20 mins
Influence of the Fluid-dynamic Properties of Organic Fluids on Pump Performance
Giovanna Cavazzini, Francesco Giacomel, Alberto Benato, Serena Bari, Guido Ardizzon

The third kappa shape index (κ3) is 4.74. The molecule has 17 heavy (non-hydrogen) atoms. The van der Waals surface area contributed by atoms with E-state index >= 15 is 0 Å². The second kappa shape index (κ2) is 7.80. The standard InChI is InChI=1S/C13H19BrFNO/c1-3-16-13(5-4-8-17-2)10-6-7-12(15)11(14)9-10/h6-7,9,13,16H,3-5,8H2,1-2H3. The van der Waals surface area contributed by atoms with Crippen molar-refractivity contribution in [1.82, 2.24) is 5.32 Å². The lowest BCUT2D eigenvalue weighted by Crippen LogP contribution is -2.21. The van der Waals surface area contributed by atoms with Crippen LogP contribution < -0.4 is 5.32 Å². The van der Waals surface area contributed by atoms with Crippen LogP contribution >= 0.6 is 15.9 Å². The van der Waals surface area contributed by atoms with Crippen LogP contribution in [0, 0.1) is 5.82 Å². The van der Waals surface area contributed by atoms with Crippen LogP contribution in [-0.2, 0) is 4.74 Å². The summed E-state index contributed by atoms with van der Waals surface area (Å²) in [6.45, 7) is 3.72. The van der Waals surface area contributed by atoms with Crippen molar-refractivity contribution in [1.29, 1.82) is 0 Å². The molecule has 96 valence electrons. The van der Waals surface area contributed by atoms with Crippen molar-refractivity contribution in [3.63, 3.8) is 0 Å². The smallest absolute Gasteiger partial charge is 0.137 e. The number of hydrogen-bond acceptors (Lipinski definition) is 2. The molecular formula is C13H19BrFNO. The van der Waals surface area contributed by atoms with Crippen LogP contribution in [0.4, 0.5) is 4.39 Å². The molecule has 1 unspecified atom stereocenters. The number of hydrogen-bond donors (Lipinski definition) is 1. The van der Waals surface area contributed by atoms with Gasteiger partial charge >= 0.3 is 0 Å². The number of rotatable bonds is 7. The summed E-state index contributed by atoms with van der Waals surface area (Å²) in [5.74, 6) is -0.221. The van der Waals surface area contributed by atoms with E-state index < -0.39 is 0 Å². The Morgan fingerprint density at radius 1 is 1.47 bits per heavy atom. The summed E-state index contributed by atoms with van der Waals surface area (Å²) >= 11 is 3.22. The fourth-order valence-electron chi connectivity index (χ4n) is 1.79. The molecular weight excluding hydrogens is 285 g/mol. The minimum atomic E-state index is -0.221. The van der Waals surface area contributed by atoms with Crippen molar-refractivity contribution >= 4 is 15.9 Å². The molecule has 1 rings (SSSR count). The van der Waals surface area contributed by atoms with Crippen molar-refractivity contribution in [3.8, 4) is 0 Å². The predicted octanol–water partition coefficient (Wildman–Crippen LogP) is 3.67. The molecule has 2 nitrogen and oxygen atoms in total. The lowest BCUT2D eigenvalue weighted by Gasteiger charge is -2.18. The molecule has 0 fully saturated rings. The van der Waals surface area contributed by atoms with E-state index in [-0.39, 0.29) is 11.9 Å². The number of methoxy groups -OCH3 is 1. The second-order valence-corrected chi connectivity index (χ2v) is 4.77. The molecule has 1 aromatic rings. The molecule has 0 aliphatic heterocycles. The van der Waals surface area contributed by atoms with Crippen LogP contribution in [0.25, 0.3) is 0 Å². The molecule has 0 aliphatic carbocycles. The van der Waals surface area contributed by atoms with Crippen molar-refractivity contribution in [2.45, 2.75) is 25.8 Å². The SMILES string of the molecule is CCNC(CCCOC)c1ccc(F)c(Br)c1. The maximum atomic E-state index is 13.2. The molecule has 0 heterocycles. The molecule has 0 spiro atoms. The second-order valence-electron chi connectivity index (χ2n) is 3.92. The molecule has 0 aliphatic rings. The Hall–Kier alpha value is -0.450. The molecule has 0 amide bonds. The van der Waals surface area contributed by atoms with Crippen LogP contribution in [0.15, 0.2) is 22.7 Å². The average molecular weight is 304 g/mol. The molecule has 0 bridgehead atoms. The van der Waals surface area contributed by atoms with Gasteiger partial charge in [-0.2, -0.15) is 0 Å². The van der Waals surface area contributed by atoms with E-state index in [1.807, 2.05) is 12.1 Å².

Abstract: In the industrial sector, medium, low and ultra-low temperature waste heat represents a significant source of energy loss as well as constitutes a harmful environmental effect which must be avoided. In this context, the Organic Rankine Cycle (ORC) technology is a proven solution because, being the working fluid an organic substance with low boiling temperature, it is better than water when low grade heat needs to be recovered. However, the recovery process presents several challenges when dealing with low and ultra-low temperature (<150°C) heat sources and numerous studies have been already carried out with the aim of, from the one hand, improving the ORC performance from a global point of view and, on the other hand, focusing on the performance of key components like heat exchangers and turbines. Only few works focused on ORC pumps performance because it is considered an established component. The result is that ORC models available in literature completely disregarded the influence of different properties (i.e. density, viscosity, …) of the considered working fluid on the pump performance by assuming a constant value in the range from 65% to 85%. This simplified approach to the pump models generally brings, on one side, to an overestimation of the achievable ORC efficiency and, on the other side, to an unfair comparison between different working fluids behavior. This paper presents an in-depth analysis of the influence of the organic substances fluid-dynamic properties on the pump performance. The performance of a multi-stage centrifugal pump, designed to serve with water but suitable for ORC applications, is experimentally and numerically investigated by means of the commercial CFD code, Ansys CFX. Flow fields and performance of the pump operating with eight organic fluids typically used in ORC applications (R134a, R141b, R245fa, R152a, R142b, Acetone, Benzene and Toluene) are investigated by properly combining the CFD code with CoolProp. All the fluids are assumed to be sucked by the pump at a condensing temperature of 30°C in pure liquid condition. A negligible heat transfer from the machine to the environment is considered during the numerical simulation. Besides the expected density factor, which modifies the best efficiency point in terms of design mass flow rate and head, the comparison of the pump dimensionless performance, within the frame work of the similarity laws, highlighted a clear influence of the Reynolds number that is greatly affected by the different fluid properties (density and viscosity). Differences in efficiency of approximately 2%, being the flow coefficient equal, are detected due to different viscous losses. This finding influences the ORC system efficiency, stuck around 10-12% in case of low-grade waste heat recovery applications. Possible developments of prediction methods as well as of new design strategies, based on the different working fluid properties and, hence, on the expected flow regime, will be foreseen.